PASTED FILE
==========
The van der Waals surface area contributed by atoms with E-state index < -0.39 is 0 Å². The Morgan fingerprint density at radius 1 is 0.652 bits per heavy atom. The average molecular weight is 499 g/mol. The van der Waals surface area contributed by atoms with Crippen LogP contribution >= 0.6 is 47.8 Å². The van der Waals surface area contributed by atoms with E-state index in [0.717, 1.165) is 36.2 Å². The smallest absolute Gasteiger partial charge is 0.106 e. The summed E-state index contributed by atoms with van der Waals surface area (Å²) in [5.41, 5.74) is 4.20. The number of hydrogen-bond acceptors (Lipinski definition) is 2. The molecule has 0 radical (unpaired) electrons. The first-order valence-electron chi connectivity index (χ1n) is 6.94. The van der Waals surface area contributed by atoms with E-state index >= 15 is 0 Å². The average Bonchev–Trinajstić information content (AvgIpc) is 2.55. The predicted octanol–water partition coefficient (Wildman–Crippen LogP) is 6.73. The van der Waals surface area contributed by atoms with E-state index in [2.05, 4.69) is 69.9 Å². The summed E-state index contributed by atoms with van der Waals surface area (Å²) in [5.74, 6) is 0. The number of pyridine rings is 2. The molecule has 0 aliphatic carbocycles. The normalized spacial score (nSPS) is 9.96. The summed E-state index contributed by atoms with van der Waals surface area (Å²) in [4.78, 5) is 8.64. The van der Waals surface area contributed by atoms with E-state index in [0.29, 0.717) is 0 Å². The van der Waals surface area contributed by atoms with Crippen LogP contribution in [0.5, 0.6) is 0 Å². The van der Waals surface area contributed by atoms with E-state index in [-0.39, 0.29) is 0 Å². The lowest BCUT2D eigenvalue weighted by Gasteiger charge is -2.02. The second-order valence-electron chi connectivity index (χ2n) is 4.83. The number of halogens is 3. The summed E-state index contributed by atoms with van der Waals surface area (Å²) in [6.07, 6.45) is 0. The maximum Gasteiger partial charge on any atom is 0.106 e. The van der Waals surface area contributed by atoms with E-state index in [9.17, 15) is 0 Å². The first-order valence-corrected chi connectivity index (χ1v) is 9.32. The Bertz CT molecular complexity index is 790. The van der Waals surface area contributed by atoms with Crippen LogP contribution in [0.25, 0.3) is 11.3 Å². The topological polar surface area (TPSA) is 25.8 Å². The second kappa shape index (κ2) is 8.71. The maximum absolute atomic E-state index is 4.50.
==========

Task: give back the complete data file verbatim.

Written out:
The van der Waals surface area contributed by atoms with E-state index < -0.39 is 0 Å². The Morgan fingerprint density at radius 1 is 0.652 bits per heavy atom. The average molecular weight is 499 g/mol. The van der Waals surface area contributed by atoms with Crippen LogP contribution >= 0.6 is 47.8 Å². The van der Waals surface area contributed by atoms with E-state index in [0.717, 1.165) is 36.2 Å². The smallest absolute Gasteiger partial charge is 0.106 e. The summed E-state index contributed by atoms with van der Waals surface area (Å²) in [5.41, 5.74) is 4.20. The number of hydrogen-bond acceptors (Lipinski definition) is 2. The molecule has 0 radical (unpaired) electrons. The first-order valence-electron chi connectivity index (χ1n) is 6.94. The van der Waals surface area contributed by atoms with E-state index >= 15 is 0 Å². The average Bonchev–Trinajstić information content (AvgIpc) is 2.55. The predicted octanol–water partition coefficient (Wildman–Crippen LogP) is 6.73. The van der Waals surface area contributed by atoms with E-state index in [2.05, 4.69) is 69.9 Å². The summed E-state index contributed by atoms with van der Waals surface area (Å²) in [5.74, 6) is 0. The number of pyridine rings is 2. The molecule has 0 aliphatic carbocycles. The normalized spacial score (nSPS) is 9.96. The summed E-state index contributed by atoms with van der Waals surface area (Å²) in [4.78, 5) is 8.64. The van der Waals surface area contributed by atoms with E-state index in [0.29, 0.717) is 0 Å². The van der Waals surface area contributed by atoms with Crippen LogP contribution in [0.5, 0.6) is 0 Å². The van der Waals surface area contributed by atoms with E-state index in [-0.39, 0.29) is 0 Å². The lowest BCUT2D eigenvalue weighted by Gasteiger charge is -2.02. The second-order valence-electron chi connectivity index (χ2n) is 4.83. The number of halogens is 3. The summed E-state index contributed by atoms with van der Waals surface area (Å²) in [6.07, 6.45) is 0. The maximum Gasteiger partial charge on any atom is 0.106 e. The van der Waals surface area contributed by atoms with E-state index in [9.17, 15) is 0 Å². The first-order valence-corrected chi connectivity index (χ1v) is 9.32. The Bertz CT molecular complexity index is 790. The van der Waals surface area contributed by atoms with Crippen LogP contribution in [0.25, 0.3) is 11.3 Å². The topological polar surface area (TPSA) is 25.8 Å². The second kappa shape index (κ2) is 8.71. The maximum absolute atomic E-state index is 4.50.